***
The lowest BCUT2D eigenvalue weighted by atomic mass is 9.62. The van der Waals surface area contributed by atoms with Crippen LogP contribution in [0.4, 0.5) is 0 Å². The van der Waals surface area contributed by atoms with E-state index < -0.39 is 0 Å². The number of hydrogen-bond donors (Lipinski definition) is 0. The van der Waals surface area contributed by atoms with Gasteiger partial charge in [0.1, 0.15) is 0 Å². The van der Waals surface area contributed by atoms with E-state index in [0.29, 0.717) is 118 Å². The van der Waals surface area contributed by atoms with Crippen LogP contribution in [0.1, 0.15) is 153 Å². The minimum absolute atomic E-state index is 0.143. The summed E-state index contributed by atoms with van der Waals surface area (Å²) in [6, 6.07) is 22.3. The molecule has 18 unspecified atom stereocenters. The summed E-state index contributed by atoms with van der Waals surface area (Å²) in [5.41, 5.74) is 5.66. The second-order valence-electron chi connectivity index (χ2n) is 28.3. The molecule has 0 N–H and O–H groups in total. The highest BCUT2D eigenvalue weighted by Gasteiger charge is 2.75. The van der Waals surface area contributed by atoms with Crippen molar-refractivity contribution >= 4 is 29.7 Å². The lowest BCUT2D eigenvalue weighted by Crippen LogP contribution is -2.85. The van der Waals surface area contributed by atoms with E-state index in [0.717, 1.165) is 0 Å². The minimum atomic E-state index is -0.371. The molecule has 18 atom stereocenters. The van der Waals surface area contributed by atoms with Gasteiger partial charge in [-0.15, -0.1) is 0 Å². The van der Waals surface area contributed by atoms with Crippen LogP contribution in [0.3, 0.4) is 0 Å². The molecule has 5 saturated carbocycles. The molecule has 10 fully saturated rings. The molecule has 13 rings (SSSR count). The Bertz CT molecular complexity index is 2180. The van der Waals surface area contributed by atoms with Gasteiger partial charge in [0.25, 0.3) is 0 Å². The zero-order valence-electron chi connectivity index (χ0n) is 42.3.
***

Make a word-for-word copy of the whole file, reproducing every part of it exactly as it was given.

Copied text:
The lowest BCUT2D eigenvalue weighted by atomic mass is 9.62. The van der Waals surface area contributed by atoms with Crippen LogP contribution in [0.4, 0.5) is 0 Å². The van der Waals surface area contributed by atoms with E-state index < -0.39 is 0 Å². The number of hydrogen-bond donors (Lipinski definition) is 0. The van der Waals surface area contributed by atoms with Gasteiger partial charge in [0.1, 0.15) is 0 Å². The van der Waals surface area contributed by atoms with E-state index in [0.29, 0.717) is 118 Å². The van der Waals surface area contributed by atoms with Crippen LogP contribution in [0.1, 0.15) is 153 Å². The minimum absolute atomic E-state index is 0.143. The summed E-state index contributed by atoms with van der Waals surface area (Å²) in [6, 6.07) is 22.3. The molecule has 18 unspecified atom stereocenters. The summed E-state index contributed by atoms with van der Waals surface area (Å²) in [5.41, 5.74) is 5.66. The second-order valence-electron chi connectivity index (χ2n) is 28.3. The molecule has 0 N–H and O–H groups in total. The highest BCUT2D eigenvalue weighted by Gasteiger charge is 2.75. The van der Waals surface area contributed by atoms with Crippen molar-refractivity contribution >= 4 is 29.7 Å². The lowest BCUT2D eigenvalue weighted by Crippen LogP contribution is -2.85. The van der Waals surface area contributed by atoms with E-state index in [0.717, 1.165) is 0 Å². The minimum atomic E-state index is -0.371. The molecule has 18 atom stereocenters. The van der Waals surface area contributed by atoms with Gasteiger partial charge in [-0.15, -0.1) is 0 Å². The van der Waals surface area contributed by atoms with Crippen LogP contribution in [0.3, 0.4) is 0 Å². The molecule has 5 saturated carbocycles. The molecule has 10 fully saturated rings. The molecule has 13 rings (SSSR count). The Bertz CT molecular complexity index is 2180. The van der Waals surface area contributed by atoms with Gasteiger partial charge in [0.25, 0.3) is 0 Å². The zero-order valence-electron chi connectivity index (χ0n) is 42.3.